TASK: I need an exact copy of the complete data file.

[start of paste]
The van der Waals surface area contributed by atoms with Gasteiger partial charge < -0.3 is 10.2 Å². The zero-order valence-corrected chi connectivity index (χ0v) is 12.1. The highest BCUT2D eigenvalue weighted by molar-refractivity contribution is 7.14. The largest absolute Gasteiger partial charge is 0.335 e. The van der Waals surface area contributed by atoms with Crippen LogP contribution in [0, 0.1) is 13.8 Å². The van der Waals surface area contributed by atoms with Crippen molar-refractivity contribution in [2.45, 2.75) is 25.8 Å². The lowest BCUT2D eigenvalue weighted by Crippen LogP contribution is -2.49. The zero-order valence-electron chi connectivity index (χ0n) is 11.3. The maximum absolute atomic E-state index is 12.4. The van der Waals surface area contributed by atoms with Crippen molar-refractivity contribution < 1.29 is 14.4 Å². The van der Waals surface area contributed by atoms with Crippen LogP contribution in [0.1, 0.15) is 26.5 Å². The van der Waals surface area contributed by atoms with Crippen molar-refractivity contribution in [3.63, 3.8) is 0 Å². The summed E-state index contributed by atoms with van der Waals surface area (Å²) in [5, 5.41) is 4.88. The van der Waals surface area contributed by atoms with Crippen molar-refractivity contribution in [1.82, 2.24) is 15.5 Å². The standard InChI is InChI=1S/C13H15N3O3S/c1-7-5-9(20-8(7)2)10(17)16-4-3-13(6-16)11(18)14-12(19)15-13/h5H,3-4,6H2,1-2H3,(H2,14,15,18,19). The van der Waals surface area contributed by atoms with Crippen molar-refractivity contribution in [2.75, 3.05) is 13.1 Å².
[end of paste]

The van der Waals surface area contributed by atoms with Gasteiger partial charge < -0.3 is 10.2 Å². The zero-order valence-corrected chi connectivity index (χ0v) is 12.1. The highest BCUT2D eigenvalue weighted by molar-refractivity contribution is 7.14. The largest absolute Gasteiger partial charge is 0.335 e. The van der Waals surface area contributed by atoms with Crippen LogP contribution in [0, 0.1) is 13.8 Å². The van der Waals surface area contributed by atoms with Crippen molar-refractivity contribution in [2.45, 2.75) is 25.8 Å². The lowest BCUT2D eigenvalue weighted by Crippen LogP contribution is -2.49. The zero-order valence-electron chi connectivity index (χ0n) is 11.3. The maximum absolute atomic E-state index is 12.4. The van der Waals surface area contributed by atoms with Crippen molar-refractivity contribution < 1.29 is 14.4 Å². The van der Waals surface area contributed by atoms with Crippen LogP contribution in [0.1, 0.15) is 26.5 Å². The van der Waals surface area contributed by atoms with Crippen molar-refractivity contribution in [3.63, 3.8) is 0 Å². The summed E-state index contributed by atoms with van der Waals surface area (Å²) in [5, 5.41) is 4.88. The van der Waals surface area contributed by atoms with Crippen molar-refractivity contribution in [1.82, 2.24) is 15.5 Å². The standard InChI is InChI=1S/C13H15N3O3S/c1-7-5-9(20-8(7)2)10(17)16-4-3-13(6-16)11(18)14-12(19)15-13/h5H,3-4,6H2,1-2H3,(H2,14,15,18,19). The van der Waals surface area contributed by atoms with Crippen molar-refractivity contribution in [2.75, 3.05) is 13.1 Å².